Mainstream Jewish organizations—including the Anti-Defamation League (ADL), the women’s Zionist organization Hadassah, and a local Jewish Federation—are raising concerns about a Boston University-affiliated high school workshop over what they consider to be its anti-Israel bias and questionable pedagogical techniques. In April, Jewish communal attention was initially drawn to the issue when the advocacy group Americans for Peace and Tolerance (APT) released a video on Axis of Hope’s (AOH) “Whose Jerusalem?” workshop, which specifically selects Jewish students to act as members of the Palestinian terror group Hamas during mock negotiations. “It’s very concerning, when as a way to teach conflict resolution, we’re having kids role play this particular organization (Hamas),” said Robert Trestan, director of ADL's New England Region.

Brandeis University President Frederick Lawrence, the leader of a Jewish-sponsored institution that has been at the center of several recent controversies, sent an email on Friday afternoon that announced he would be stepping down at the end of the current school year. A highly regarded civil rights scholar, Lawrence's tenure at Brandeis since January 2011 has been marked by concerns about free speech.

 

Being anti-Israel is fashionable in academia, and many scholars sincerely worry about the Israeli-Palestinian conflict. Young and even well-established scholars need courage to stand against the anti-Israel consensus, and can risk losing promotions, career opportunities, and respectability if they speak against this prevailing zeitgeist. But the Boycott, Divestment and Sanctions (BDS) movement against Israel can be halted. Many academics worry about the politicization of their scholarly associations, and most attendees of annual academic conventions are simply not interested in the Israeli-Palestinian conflict, writes Roberta P. Seid, director of research-education for the pro-Israel group StandWithUs.

Amid the numerous studies regarding Jewish American life, a simple fact remains: part-time Jewish education is the most popular vehicle for Jewish education in North America. Whenever and wherever parents choose Jewish education for their children, we have a communal responsibility to devote the necessary time and resources to deliver dynamic learning experiences. This means implementing new collaborations across the Jewish community—partnerships with synagogue professionals and lay leaders, educational agencies, funders, and most importantly, parents, write Rabbi Phil Warmflash, executive director of the Jewish Learning Venture in Philadelphia, and Shinui project director Anna Marx.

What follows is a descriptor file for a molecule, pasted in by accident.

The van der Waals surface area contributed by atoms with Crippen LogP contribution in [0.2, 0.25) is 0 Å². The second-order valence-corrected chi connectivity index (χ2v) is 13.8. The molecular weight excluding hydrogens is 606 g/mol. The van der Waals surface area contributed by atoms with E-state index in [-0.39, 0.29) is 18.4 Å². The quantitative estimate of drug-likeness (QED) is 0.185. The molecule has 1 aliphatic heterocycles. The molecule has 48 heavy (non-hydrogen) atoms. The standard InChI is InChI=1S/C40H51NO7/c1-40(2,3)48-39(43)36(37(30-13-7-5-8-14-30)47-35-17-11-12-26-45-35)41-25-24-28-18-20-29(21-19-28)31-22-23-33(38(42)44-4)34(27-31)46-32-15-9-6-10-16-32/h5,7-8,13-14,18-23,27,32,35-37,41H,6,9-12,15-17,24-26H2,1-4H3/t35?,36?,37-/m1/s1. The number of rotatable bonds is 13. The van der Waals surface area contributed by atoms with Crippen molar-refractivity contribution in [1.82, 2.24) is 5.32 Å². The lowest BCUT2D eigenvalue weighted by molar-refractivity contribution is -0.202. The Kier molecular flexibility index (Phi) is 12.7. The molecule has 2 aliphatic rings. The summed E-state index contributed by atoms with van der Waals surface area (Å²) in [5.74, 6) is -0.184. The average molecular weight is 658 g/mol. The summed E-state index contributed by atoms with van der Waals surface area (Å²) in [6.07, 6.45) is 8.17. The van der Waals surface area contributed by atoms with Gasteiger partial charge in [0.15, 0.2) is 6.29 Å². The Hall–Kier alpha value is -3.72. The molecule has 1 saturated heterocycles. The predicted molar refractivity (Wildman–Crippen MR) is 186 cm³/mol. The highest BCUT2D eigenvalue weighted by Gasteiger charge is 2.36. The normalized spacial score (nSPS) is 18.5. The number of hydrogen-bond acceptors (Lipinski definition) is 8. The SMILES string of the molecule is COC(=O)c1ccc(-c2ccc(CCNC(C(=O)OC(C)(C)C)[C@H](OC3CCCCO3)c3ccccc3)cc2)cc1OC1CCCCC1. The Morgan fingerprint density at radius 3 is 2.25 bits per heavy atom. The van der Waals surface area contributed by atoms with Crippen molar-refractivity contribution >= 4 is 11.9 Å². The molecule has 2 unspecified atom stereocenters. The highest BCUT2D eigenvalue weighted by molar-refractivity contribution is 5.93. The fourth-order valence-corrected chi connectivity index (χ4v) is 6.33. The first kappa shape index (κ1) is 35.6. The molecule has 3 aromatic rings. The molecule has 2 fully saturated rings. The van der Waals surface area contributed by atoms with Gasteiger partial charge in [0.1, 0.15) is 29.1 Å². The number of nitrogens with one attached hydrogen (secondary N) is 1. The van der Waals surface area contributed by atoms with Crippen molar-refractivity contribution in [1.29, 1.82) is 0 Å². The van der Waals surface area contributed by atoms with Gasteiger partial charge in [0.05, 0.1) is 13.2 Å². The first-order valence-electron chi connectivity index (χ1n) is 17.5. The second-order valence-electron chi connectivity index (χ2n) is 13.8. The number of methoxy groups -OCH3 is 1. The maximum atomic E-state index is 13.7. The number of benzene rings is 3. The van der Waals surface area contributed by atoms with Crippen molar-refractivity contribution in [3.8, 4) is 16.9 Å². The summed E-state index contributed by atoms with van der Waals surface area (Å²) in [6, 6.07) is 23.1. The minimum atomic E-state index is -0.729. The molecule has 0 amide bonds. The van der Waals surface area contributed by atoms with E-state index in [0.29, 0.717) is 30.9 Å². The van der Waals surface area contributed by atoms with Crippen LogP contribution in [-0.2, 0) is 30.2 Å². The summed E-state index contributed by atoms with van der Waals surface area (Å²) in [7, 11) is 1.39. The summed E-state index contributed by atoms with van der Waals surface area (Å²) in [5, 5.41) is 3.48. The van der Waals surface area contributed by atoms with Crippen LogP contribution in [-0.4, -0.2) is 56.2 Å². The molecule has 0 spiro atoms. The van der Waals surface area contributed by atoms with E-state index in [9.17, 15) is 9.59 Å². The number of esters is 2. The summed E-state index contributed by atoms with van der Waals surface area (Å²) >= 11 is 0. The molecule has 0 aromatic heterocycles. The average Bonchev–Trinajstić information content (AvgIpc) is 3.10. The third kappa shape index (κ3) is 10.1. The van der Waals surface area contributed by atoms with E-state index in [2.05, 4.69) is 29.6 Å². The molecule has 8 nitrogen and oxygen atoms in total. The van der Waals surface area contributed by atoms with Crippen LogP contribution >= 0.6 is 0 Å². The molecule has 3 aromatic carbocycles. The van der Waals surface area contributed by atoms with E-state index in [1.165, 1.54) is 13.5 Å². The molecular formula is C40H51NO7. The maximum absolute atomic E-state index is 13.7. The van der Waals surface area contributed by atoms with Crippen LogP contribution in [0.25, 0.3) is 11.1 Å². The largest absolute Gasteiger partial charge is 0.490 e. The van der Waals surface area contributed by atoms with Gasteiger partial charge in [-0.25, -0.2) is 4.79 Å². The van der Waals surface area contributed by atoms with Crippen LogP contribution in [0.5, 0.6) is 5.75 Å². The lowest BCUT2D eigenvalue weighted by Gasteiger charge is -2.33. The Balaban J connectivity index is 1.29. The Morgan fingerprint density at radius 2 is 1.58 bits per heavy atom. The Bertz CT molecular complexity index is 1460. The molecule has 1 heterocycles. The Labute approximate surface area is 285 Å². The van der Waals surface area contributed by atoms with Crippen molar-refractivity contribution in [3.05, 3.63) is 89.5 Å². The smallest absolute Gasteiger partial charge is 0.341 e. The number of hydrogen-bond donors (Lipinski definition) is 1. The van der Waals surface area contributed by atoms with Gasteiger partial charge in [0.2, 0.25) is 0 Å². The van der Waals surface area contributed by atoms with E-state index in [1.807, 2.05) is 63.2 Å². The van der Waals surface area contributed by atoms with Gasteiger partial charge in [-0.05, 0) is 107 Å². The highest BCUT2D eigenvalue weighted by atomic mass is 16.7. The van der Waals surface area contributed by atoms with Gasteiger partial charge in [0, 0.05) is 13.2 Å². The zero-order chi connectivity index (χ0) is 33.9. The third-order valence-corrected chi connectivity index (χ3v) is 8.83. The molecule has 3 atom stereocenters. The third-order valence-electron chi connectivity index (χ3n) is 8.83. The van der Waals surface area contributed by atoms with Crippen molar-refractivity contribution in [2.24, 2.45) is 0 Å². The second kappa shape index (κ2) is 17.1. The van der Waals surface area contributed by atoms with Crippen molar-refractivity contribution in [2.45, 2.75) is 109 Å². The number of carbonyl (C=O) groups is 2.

It is thrilling to watch Jewish history and contemporary Israeli issues come alive for Jewish children, and it is inspiring to witness their transformations into prouder and more committed members of the Jewish community. This is the power of informal Jewish education. But we must come to terms with the reality that the kinds of Jewish educational techniques that truly make a difference are not self-sustaining. We owe it to our children and ourselves to make sure that informal Jewish education always receives the funding it warrants and deserves. After all, the future of religious Zionism and Torah Judaism may very well depend on it, writes Alan Silverman, the longtime director of Camp Moshava.

Forget the dioramas. How about working on an Israeli Air Force drone? That’s exactly the kind of access enjoyed by students at the Israel Aerospace Industries (IAI) industrial vocational high school run by Israel Sci-Tech Schools, the largest education network in the Jewish state. The IAI-based school just scratches the surface of Sci-Tech's industrial partnerships—80 companies collaborate on programs with the network. When it's taken into account that 10 percent of all Israeli high school students attend a Sci-Tech school, and that more than 60 percent of students across the network study in science and technology tracks, it's evident that the network is cultivating the seeds of future Israeli high-tech start-ups.

Low enlistment rates in the Israel Defense Forces. High rates of poverty. Communal resistance to traditional schooling. Difficulty finding employment or a lack of motivation to be employed. These conditions are shared by two sectors of the Israeli population that the casual observer likely wouldn’t group together: haredi Jews and Bedouin. Through its operation of schools for each population, however, the Israel Sci-Tech Schools Network seeks to give haredim and Bedouin a brighter future in the Jewish state and help them buck their respective stereotypical reputations as yeshiva dwellers and desert nomads—starting with the vocational training they need to enter the workforce.

After a contentious debate lasting several years on the presence of anti-Israel texts in the public schools of Newton, Mass., a Boston suburb, an independent third party has issued a comprehensive 152-page report to try to bring some clarity to the situation. The Verity Educate non-profit's new report addresses more than 300 specific points of inaccuracy and inconsistency in the Newton school district’s Mideast curricula. But the school district did not respond to Verity Educate's three attempts to discuss the report before its release. “It actually was an anomaly,” Verity Educate Executive Director Ellen R. Wald told JNS.org regarding the Newton district's non-response. “In other instances, we’ve not only received responses, but have found that school districts were very interested in what we had to say and have responded not just cordially, but in many instances positively.”